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    1. I'm always nervous about moving even overcrowded plants, Jenny. And then there's also the issue of where to move them to ;)

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  9. Is it possible to have too much success? If a plant is too vigorous I tend to remove it out fear I'll have to devote too much time to managing it. I cracked up at "eliminated the need for evaluation of its placement by dying". It has to be the phrase of the week!

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    1. I always find it easier to dig something up if it dies! I still haven't dug that particular shrub up, though, as I don't want to help the raccoons, who are back with near nightly visits, with their frenzied digging for grubs. I need to find a replacement to fill that spot, preferably something big enough to keep the raccoons at bay.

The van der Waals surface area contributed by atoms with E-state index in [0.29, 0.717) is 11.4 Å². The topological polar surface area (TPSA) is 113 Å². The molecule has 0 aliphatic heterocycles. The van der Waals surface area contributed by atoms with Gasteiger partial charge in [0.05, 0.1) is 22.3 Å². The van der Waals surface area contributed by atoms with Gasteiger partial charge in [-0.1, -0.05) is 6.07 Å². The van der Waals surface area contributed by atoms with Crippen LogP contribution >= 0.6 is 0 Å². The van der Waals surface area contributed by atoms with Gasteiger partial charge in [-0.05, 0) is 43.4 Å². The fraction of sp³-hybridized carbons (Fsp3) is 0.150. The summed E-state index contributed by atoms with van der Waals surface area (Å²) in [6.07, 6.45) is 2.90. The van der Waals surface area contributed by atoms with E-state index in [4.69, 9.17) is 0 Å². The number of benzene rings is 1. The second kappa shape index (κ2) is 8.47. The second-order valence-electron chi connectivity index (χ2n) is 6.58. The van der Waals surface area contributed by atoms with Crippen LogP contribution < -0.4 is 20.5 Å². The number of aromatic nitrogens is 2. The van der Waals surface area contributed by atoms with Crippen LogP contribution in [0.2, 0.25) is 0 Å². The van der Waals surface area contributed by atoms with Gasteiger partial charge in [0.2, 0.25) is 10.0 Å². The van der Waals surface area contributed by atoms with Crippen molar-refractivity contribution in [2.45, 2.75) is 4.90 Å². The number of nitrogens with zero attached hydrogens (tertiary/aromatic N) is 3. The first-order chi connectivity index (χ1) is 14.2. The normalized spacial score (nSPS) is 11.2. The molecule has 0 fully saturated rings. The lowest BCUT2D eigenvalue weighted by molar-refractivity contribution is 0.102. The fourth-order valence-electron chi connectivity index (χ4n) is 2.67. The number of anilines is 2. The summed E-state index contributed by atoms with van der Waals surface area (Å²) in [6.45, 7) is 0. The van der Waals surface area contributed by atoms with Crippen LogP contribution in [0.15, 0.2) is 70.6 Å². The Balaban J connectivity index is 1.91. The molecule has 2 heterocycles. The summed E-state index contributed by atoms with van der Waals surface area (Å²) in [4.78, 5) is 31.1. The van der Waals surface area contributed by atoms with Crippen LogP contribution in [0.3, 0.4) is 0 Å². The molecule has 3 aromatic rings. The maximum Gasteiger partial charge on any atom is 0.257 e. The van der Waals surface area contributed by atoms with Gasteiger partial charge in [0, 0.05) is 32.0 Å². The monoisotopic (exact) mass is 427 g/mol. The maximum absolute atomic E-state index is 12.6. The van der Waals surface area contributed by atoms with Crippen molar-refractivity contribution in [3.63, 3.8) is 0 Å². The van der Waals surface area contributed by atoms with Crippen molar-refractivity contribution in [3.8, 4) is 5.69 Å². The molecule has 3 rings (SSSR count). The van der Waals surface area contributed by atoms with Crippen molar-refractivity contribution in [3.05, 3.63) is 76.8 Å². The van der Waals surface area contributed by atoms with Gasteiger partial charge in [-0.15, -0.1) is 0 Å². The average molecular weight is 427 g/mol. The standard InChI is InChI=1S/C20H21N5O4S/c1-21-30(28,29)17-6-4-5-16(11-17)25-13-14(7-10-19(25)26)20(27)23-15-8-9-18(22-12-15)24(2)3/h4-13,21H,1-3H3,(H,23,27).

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  10. Your bouquets always lift my spirits, Kris. I kind of like the fused Salvia and Cousin Itt. Would never have thought to combine them, but they are kind of cool together like that. :)

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    1. Well, for now the Salvia-Acacia mash-up has been left alone, Anna, but I plan to see what I can accomplish with some judicious pruning once the Salvia's done blooming.

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  11. Beautiful plants , how lovely assortment of plants you have in your garden. Well I don't like to remove the wild growth of plants and succulents generally but my helper in the Garden trims it up periodically. Thanks for joining in Garden Affair.